To combat the dominance of the internet, it is more essential than ever to build up one-to-one relationships with collectors. This is one of the advantages of book fairs. Although fairs in general seem to be declining as a way of trading, they do provide the opportunity for personal contact. Yorkshire is a good place to meet top quality private collectors – perhaps it’s something to do with the concentration of four major universities within a relatively small radius. I always exhibit at the PBFA fairs in York and Harrogate, and enjoy my chats with collectors and academics from whom I always learn something. Whereas greetings cards are just a commodity, books are life-style. I probably learn something from every book I buy – even if it’s only never to pay that much again.
There’s a specialised form of bibliographical madness which is an interest in English provincial printing. When I became Collections Manager for Kent, I found in my in-tray a letter from Richard Goulden who was working for the ESTC project at the British Library. It was an invitation to our staff to catalogue locally printed material for the ESTC. I took this letter round the cataloguing department, but there was no interest. So I pursued it myself and it led to a long and fruitful connection with the British Library, which I have continued in my bookselling career. I was able to contribute around 180 unique records to ESTC when I discovered two eighteenth-century printers’ day books, belonging to one of the first Maidstone printers, dismembered and housed in various files in Maidstone Museum. Ultimately Richard and I obtained a conservation grant for the material, which was described on the application form as being of national importance.
The British Library has big gaps in its collection of English provincial printing, and I quickly saw a little niche there for a bookseller – not that I was the first to do so by any means. Every one of us has to find their own own market. If you have acquired some specialist knowledge from a previous professional background, it will give you a head start as far as familiarity with the literature and target customers are concerned. I always e-mail a draft of my catalogue to the British Library, who have been very helpful to me. In general, I target libraries shamelessly, partly because I still have some good contacts, and also because I’ve controlled library budgets and know that if you don’t spend it, you lose it. You might say that I regard it as my bounden duty to help out my former colleagues.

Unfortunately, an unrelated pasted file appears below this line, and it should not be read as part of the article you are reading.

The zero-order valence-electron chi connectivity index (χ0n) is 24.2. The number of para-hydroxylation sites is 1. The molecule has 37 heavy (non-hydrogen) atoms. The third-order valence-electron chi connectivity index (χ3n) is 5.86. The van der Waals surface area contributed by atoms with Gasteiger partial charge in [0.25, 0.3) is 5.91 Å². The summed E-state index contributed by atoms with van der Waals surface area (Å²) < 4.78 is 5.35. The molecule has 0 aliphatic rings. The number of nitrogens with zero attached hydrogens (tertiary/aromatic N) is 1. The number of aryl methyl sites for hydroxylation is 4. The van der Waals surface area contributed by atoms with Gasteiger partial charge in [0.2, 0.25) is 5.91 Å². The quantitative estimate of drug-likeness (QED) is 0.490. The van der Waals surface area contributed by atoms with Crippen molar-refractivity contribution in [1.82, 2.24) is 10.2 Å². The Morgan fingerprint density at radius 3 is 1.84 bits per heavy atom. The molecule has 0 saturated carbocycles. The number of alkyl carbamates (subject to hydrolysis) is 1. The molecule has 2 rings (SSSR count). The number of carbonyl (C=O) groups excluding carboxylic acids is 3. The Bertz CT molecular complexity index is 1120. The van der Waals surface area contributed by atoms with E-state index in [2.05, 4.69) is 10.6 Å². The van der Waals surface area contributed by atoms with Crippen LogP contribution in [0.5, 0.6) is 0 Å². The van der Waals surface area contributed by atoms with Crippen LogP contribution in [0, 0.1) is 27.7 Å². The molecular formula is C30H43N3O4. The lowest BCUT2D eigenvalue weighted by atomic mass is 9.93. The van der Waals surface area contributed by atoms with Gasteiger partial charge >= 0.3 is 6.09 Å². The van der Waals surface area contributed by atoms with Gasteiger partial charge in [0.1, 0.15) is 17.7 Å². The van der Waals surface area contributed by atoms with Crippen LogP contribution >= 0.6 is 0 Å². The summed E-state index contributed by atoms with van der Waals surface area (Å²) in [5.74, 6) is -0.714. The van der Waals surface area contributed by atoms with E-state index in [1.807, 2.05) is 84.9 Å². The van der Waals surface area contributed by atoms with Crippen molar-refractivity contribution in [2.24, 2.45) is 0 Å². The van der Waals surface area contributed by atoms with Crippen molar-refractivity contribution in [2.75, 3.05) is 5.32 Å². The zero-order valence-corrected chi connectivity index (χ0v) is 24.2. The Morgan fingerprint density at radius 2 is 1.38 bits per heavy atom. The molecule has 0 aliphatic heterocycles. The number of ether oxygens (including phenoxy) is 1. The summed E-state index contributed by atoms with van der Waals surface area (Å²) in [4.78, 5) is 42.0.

My catalogues have never been very regular but, for a bookseller with my sort of stock and institutional customers, this good old-fashioned approach still has a lot of mileage in it. Acquisitions librarians and academics like to have a piece of paper in their hand – something they can read on the train, or scribble notes on when they’re online. It’s difficult to browse a website in the same way. Catalogues and the internet complement rather than replace each other. A sensible bookseller makes full use of both.
It’s going to be increasingly difficult for booksellers to combat the availability of complete texts on the internet. Although the publication of new novels electronically doesn’t seem to have caught on yet, the principle threatens to short-circuit the whole world of publishing and the book trade as we know it. My personal route ahead, apart from concentrating on my established business of selling topography, antiquarian books and provincial printing to libraries and a few private customers, is to think more in terms of the book as art object, and to be able to talk knowledgeably to customers about binding, printing and paper- making. At a book fair recently a member of the public asked me how to become an antiquarian bookseller. He was in his thirties, a doctor at King’s College Hospital in South London with a serious interest in dealing specifically in sixteenth-century Italian books. Now there’s someone who thinks there’s a future in bookselling.
According to my accountant, booksellers do everything the wrong way round. They carry big stocks with slow turn-over, and still achieve quite large profit margins. We justify those margins by putting in added value. I spend a long time looking for the right material, and then I research it, put my own money up front, and spend time describing it before finally offering it to perhaps the one person in the whole wide world who actually wants it. The combination of risk, time and knowledge represents the added value, and that, I am told, is the textbook answer.
Interviewed for The Bookdealer in July 2007